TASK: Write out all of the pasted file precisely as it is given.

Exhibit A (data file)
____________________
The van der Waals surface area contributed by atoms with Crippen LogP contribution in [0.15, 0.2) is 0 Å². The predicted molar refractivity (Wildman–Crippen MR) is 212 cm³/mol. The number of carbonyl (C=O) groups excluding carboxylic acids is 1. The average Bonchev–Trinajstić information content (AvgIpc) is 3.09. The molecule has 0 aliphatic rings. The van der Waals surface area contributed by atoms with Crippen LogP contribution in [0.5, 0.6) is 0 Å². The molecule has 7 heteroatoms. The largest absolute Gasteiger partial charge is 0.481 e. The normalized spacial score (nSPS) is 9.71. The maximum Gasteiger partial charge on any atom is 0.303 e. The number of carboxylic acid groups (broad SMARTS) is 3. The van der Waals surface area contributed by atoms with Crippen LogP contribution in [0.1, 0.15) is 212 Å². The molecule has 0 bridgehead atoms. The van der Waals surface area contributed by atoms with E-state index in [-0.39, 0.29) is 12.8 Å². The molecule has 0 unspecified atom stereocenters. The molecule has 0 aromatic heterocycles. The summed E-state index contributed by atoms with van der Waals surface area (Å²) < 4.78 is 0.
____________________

The van der Waals surface area contributed by atoms with Crippen LogP contribution in [0.15, 0.2) is 0 Å². The predicted molar refractivity (Wildman–Crippen MR) is 212 cm³/mol. The number of carbonyl (C=O) groups excluding carboxylic acids is 1. The average Bonchev–Trinajstić information content (AvgIpc) is 3.09. The molecule has 0 aliphatic rings. The van der Waals surface area contributed by atoms with Crippen LogP contribution in [0.5, 0.6) is 0 Å². The molecule has 7 heteroatoms. The largest absolute Gasteiger partial charge is 0.481 e. The normalized spacial score (nSPS) is 9.71. The maximum Gasteiger partial charge on any atom is 0.303 e. The number of carboxylic acid groups (broad SMARTS) is 3. The van der Waals surface area contributed by atoms with Crippen LogP contribution in [0.1, 0.15) is 212 Å². The molecule has 0 bridgehead atoms. The van der Waals surface area contributed by atoms with E-state index in [-0.39, 0.29) is 12.8 Å². The molecule has 0 unspecified atom stereocenters. The molecule has 0 aromatic heterocycles. The summed E-state index contributed by atoms with van der Waals surface area (Å²) < 4.78 is 0.